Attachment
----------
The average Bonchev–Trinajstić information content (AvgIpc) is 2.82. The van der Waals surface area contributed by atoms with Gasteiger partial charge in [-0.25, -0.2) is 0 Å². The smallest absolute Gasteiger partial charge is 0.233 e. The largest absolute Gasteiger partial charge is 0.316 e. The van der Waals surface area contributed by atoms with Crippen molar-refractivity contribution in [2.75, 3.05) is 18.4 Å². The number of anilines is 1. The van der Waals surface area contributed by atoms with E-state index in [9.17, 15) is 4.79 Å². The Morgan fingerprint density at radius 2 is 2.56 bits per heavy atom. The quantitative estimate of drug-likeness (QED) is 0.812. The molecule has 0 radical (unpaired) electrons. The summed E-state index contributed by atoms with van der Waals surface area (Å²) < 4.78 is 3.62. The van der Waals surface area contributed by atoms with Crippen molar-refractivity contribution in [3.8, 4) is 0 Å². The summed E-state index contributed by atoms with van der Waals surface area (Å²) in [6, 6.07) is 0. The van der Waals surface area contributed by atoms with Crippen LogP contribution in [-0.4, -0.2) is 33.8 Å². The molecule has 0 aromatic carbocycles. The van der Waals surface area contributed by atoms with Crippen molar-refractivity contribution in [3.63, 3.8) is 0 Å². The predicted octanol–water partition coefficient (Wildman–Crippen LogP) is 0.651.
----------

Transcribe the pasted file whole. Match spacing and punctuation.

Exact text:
The average Bonchev–Trinajstić information content (AvgIpc) is 2.82. The van der Waals surface area contributed by atoms with Gasteiger partial charge in [-0.25, -0.2) is 0 Å². The smallest absolute Gasteiger partial charge is 0.233 e. The largest absolute Gasteiger partial charge is 0.316 e. The van der Waals surface area contributed by atoms with Crippen molar-refractivity contribution in [2.75, 3.05) is 18.4 Å². The number of anilines is 1. The van der Waals surface area contributed by atoms with E-state index in [9.17, 15) is 4.79 Å². The Morgan fingerprint density at radius 2 is 2.56 bits per heavy atom. The quantitative estimate of drug-likeness (QED) is 0.812. The molecule has 0 radical (unpaired) electrons. The summed E-state index contributed by atoms with van der Waals surface area (Å²) < 4.78 is 3.62. The van der Waals surface area contributed by atoms with Crippen molar-refractivity contribution in [3.8, 4) is 0 Å². The summed E-state index contributed by atoms with van der Waals surface area (Å²) in [6, 6.07) is 0. The van der Waals surface area contributed by atoms with Crippen LogP contribution in [-0.4, -0.2) is 33.8 Å². The molecule has 0 aromatic carbocycles. The van der Waals surface area contributed by atoms with Crippen molar-refractivity contribution in [3.63, 3.8) is 0 Å². The predicted octanol–water partition coefficient (Wildman–Crippen LogP) is 0.651.